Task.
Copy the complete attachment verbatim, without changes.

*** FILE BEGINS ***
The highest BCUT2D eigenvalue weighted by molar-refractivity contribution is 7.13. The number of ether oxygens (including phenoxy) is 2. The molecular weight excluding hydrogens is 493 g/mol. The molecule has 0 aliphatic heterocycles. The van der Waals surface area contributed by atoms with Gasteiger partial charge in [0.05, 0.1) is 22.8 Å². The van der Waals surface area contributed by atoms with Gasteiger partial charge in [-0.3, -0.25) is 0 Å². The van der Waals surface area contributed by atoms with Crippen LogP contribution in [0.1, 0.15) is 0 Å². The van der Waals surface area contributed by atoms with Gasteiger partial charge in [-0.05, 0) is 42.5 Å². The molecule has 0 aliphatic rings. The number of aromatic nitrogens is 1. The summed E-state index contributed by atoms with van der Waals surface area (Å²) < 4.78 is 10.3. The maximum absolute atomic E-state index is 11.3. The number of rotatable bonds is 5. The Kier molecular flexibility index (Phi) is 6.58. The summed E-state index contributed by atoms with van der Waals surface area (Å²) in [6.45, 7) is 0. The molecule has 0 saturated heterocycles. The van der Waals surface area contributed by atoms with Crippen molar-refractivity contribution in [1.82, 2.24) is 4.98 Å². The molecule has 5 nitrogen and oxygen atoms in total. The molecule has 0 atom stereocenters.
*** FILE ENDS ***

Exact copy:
The highest BCUT2D eigenvalue weighted by molar-refractivity contribution is 7.13. The number of ether oxygens (including phenoxy) is 2. The molecular weight excluding hydrogens is 493 g/mol. The molecule has 0 aliphatic heterocycles. The van der Waals surface area contributed by atoms with Gasteiger partial charge in [0.05, 0.1) is 22.8 Å². The van der Waals surface area contributed by atoms with Gasteiger partial charge in [-0.3, -0.25) is 0 Å². The van der Waals surface area contributed by atoms with Crippen LogP contribution in [0.1, 0.15) is 0 Å². The van der Waals surface area contributed by atoms with Gasteiger partial charge in [-0.05, 0) is 42.5 Å². The molecule has 0 aliphatic rings. The number of aromatic nitrogens is 1. The summed E-state index contributed by atoms with van der Waals surface area (Å²) < 4.78 is 10.3. The maximum absolute atomic E-state index is 11.3. The number of rotatable bonds is 5. The Kier molecular flexibility index (Phi) is 6.58. The summed E-state index contributed by atoms with van der Waals surface area (Å²) in [6.45, 7) is 0. The molecule has 0 saturated heterocycles. The van der Waals surface area contributed by atoms with Crippen molar-refractivity contribution in [1.82, 2.24) is 4.98 Å². The molecule has 5 nitrogen and oxygen atoms in total. The molecule has 0 atom stereocenters.